El hombre de las mil caras (Smoke & Mirrors) in ‘Variety’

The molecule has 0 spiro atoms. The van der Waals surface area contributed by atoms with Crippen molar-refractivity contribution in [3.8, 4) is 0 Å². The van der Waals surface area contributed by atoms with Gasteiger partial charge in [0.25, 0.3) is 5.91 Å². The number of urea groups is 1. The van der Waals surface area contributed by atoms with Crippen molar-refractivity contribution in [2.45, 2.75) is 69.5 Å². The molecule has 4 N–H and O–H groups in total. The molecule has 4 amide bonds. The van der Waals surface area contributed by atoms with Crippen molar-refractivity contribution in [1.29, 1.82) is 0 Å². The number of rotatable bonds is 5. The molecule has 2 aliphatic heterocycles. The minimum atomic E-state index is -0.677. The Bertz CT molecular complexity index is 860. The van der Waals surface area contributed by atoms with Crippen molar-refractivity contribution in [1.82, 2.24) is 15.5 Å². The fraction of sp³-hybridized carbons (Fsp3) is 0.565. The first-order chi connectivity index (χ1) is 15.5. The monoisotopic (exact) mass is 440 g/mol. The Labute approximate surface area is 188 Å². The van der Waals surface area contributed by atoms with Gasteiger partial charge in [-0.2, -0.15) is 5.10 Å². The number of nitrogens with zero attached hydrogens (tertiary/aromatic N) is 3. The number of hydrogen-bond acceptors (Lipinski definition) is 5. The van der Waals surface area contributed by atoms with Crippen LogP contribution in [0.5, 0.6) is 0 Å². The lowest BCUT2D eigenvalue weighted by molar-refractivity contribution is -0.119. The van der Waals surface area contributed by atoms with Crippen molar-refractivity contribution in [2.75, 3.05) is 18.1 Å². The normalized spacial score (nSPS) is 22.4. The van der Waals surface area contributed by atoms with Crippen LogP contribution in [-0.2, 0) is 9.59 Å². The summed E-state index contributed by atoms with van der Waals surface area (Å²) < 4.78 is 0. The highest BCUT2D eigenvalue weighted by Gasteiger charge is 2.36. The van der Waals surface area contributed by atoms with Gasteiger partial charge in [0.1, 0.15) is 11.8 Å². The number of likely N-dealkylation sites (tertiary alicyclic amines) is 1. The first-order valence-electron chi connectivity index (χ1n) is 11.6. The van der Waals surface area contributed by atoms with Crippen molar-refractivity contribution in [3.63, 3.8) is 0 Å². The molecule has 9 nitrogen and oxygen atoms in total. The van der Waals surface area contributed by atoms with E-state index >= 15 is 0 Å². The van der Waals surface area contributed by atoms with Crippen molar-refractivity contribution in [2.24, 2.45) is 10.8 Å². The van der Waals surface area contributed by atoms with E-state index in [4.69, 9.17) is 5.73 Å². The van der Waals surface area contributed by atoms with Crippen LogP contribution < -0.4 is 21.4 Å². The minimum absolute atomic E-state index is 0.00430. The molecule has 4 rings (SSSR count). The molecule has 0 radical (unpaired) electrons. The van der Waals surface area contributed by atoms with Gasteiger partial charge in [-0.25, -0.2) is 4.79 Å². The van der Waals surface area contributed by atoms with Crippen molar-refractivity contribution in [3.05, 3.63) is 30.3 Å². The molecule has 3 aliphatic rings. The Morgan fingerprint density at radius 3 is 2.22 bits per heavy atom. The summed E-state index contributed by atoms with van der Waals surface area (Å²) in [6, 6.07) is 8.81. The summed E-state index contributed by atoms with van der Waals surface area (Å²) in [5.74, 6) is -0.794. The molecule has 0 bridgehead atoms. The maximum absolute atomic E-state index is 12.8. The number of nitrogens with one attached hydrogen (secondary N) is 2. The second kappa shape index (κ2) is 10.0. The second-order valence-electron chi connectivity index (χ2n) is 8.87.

It may only represent the film’s Spanish distribution route, but there’s something entirely apt-feeling about the familiar Warner Bros. badge at the front of Alberto Rodriguez’s “Smoke and Mirrors”: This slick-as-Brylcreem political thriller may deal entirely in local affairs, but every gleaming nut and bolt of its assembly advertises its helmer’s suitability for U.S. studio fare. Following up his internationally acclaimed regional noir “Marshland” with a larger-scale study of institutional corruption, Rodriguez’s seventh feature proficiently borrows moves from Scorsese, Sorrentino and a surfeit of other stylists to tell the fact-inspired story of sometime spy Francisco Paesa, whose mid-1990s involvement in a former police chief’s embezzlement operation left no line un-double-crossed. A good yarn that nonetheless takes a while to disentangle itself from an overly convoluted setup, “Smoke and Mirrors” is possibly not as universally exportable as the directorial verve it showcases, but it’ll clean up domestically.

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